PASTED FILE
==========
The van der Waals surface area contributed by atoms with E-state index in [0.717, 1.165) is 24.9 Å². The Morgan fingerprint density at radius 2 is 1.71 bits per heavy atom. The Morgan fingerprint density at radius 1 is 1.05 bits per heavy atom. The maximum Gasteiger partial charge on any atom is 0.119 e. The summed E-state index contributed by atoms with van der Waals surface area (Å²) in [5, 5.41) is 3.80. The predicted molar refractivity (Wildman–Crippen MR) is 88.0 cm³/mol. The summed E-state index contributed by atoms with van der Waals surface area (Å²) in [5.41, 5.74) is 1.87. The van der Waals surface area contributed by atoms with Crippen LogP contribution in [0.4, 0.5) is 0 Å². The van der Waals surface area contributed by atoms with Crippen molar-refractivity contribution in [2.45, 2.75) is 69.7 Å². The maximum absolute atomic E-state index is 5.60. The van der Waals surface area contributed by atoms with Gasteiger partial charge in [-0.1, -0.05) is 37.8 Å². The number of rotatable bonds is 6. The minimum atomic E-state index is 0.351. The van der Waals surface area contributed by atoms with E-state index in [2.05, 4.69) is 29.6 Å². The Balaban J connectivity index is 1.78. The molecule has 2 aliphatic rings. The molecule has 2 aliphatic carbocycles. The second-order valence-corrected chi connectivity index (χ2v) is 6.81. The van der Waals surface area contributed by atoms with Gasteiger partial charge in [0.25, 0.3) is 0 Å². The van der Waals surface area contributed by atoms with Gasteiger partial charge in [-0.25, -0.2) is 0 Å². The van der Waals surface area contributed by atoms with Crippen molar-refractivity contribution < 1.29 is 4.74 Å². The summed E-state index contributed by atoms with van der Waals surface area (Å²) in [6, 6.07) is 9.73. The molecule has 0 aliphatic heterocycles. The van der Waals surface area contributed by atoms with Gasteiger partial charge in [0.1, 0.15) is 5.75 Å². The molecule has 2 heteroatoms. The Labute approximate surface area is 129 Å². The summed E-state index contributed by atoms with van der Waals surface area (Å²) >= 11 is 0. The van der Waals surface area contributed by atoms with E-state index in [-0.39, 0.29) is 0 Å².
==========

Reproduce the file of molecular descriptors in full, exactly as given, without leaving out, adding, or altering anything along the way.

The van der Waals surface area contributed by atoms with E-state index in [0.717, 1.165) is 24.9 Å². The Morgan fingerprint density at radius 2 is 1.71 bits per heavy atom. The Morgan fingerprint density at radius 1 is 1.05 bits per heavy atom. The maximum Gasteiger partial charge on any atom is 0.119 e. The summed E-state index contributed by atoms with van der Waals surface area (Å²) in [5, 5.41) is 3.80. The predicted molar refractivity (Wildman–Crippen MR) is 88.0 cm³/mol. The summed E-state index contributed by atoms with van der Waals surface area (Å²) in [5.41, 5.74) is 1.87. The van der Waals surface area contributed by atoms with Crippen LogP contribution in [0.4, 0.5) is 0 Å². The van der Waals surface area contributed by atoms with Crippen molar-refractivity contribution in [2.45, 2.75) is 69.7 Å². The maximum absolute atomic E-state index is 5.60. The van der Waals surface area contributed by atoms with Gasteiger partial charge in [-0.1, -0.05) is 37.8 Å². The number of rotatable bonds is 6. The minimum atomic E-state index is 0.351. The van der Waals surface area contributed by atoms with E-state index in [2.05, 4.69) is 29.6 Å². The Balaban J connectivity index is 1.78. The molecule has 2 aliphatic rings. The molecule has 2 aliphatic carbocycles. The second-order valence-corrected chi connectivity index (χ2v) is 6.81. The van der Waals surface area contributed by atoms with Gasteiger partial charge in [0.25, 0.3) is 0 Å². The van der Waals surface area contributed by atoms with Gasteiger partial charge in [-0.25, -0.2) is 0 Å². The van der Waals surface area contributed by atoms with Crippen molar-refractivity contribution < 1.29 is 4.74 Å². The summed E-state index contributed by atoms with van der Waals surface area (Å²) in [6, 6.07) is 9.73. The molecule has 0 aliphatic heterocycles. The van der Waals surface area contributed by atoms with Gasteiger partial charge in [0.1, 0.15) is 5.75 Å². The molecule has 2 heteroatoms. The Labute approximate surface area is 129 Å². The summed E-state index contributed by atoms with van der Waals surface area (Å²) >= 11 is 0. The van der Waals surface area contributed by atoms with E-state index in [-0.39, 0.29) is 0 Å².